How much do we really value our children?

Image caption Shiloh loves going to her children's centre, but are there enough of them?

Constructing sentences, using the toilet, holding a pencil - all skills that our children are expected to have when they start school. But the latest figures from the Department of Education suggest a third of youngsters in the North West of England are not hitting those milestones on time.

When I arrived at the Granby Children's Centre in Toxteth, three-year-olds Shiloh and Sara were giddily separating miniature penguins from miniature polar bears and counting them up.

They squealed when they reached the number 10, and poured them back into their makeshift Arctic Ocean.

It's a straightforward game, but council-run schemes like this have helped the City of Liverpool improve "school readiness" by more than 10% in the last four years.

Shiloh's mum Nasra told me: "When you're busy sometimes you just need ideas for learning - and coming away from the house means I'm not distracted."

In Liverpool almost 40% of children are not deemed "school ready", which is higher than the England average of 31%.

And while the situation is getting better in the city, it's not improving as quickly as England as a whole.

Gill Kilpatrick, assistant head at Kingsley School in Toxteth, told me there's no simple explanation.

'Best start in life'

"Almost all parents love their kids and want the best for them," she said. "Some just don't know how to teach through play.

"We come across kids as old as three who can't walk far because they rarely leave their buggy, and some who don't know what to do with a toy.

"Giving them the chance to run and jump, to move things around and explore is vital."

School readiness rates are improving in the North West, rising from 50.3% in 2013 to nearly 68% in 2017.

Some councils, however, say their ability to support families is being compromised by years of budget cuts.

Liverpool City Council has lost more than a third of its budget since 2010.

It's keenly felt in places like Toxteth, where up to three in five children are living in poverty.

"We know that early years funding is essential to help give those kids the best start in life," said local councillor and assistant mayor of Liverpool Nick Small.

"We're proud of ring-fencing Sure Start centres until 2020, but because of cuts we are having to choose between libraries, children's services, adult social care. These are all essential services but we'll have to make tough choices."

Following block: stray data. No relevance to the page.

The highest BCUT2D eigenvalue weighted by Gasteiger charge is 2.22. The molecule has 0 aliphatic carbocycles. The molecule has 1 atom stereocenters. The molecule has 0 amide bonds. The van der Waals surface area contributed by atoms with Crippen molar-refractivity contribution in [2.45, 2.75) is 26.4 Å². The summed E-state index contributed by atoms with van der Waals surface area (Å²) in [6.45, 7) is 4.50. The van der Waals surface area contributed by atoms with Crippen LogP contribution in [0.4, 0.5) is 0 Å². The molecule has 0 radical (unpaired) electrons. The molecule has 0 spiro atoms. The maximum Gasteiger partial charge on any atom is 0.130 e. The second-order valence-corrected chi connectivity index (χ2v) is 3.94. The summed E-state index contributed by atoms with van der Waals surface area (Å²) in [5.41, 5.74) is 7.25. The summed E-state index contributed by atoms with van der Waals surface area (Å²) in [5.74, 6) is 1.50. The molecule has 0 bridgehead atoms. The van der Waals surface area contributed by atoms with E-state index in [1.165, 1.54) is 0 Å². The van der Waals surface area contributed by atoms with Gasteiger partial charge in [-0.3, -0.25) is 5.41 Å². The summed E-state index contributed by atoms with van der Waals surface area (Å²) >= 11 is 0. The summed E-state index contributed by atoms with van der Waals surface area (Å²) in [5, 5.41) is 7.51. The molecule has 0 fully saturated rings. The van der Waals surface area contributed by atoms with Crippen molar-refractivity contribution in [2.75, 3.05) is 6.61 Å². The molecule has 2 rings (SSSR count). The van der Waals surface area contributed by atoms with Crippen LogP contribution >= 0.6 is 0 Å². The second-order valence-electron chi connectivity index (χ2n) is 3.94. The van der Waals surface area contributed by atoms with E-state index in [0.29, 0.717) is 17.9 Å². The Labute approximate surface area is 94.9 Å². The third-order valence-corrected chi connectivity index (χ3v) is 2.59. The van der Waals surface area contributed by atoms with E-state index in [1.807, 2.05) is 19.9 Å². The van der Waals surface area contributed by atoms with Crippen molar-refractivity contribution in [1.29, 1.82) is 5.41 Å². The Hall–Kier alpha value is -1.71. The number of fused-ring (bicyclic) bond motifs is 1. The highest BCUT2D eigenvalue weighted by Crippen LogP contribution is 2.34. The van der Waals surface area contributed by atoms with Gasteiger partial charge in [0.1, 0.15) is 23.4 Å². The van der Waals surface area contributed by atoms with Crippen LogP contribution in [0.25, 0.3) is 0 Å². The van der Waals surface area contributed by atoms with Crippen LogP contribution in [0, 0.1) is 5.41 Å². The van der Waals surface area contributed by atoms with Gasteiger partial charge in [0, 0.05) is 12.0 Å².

Image caption Jessica has come on leaps and bounds since attending a charity-run centre, says her mum

Charities are increasingly filling the gap.

I travelled to Chorley in Lancashire to meet five-year-old Jessica, whose speech was very limited until the age of four.

Eighteen months later, she was looking forward to standing up in assembly as "star of the week".

Jessica showed me colour matching games which were introduced to her by the charity Homestart, central Lancashire.

"She is a different child," said her mum Sam. "She actually started talking. That was a big step for us. She can concentrate at school properly. We never thought that would happen. I am so proud."

'Save now, pay later'

Homestart is not immune to financial pressures, though. It relies on donations and lottery funding.

Its staff told me they have noticed that competition for the charity pound is getting fiercer and fundraising is getting harder as families are faced with stagnant wages and inflated shopping bills.

The Department of Education said: "In the North West, the number of children achieving a good level of development has increased year on year, rising from 50.3% in 2013 to nearly 68% in 2017.

"We recognise however that more needs to be done. That's why we're investing £6bn in childcare by 2019-20 to ensure as many children as possible have access to 30 hours' free childcare."

But some councils say that still is not enough.

Mr Small smiled when I suggested that in an age of austerity perhaps money should be taken from early years to be spent elsewhere.

"Yes," he replied. "But those children can grow up to be economically inactive, worse still have mental health problems. It's a save now, pay later approach."

While his "take care of the little people, and the big ones take care of themselves" approach certainly has its merits, how can this be done in an era of ever tighter budgets?

Tough decisions will have to be made.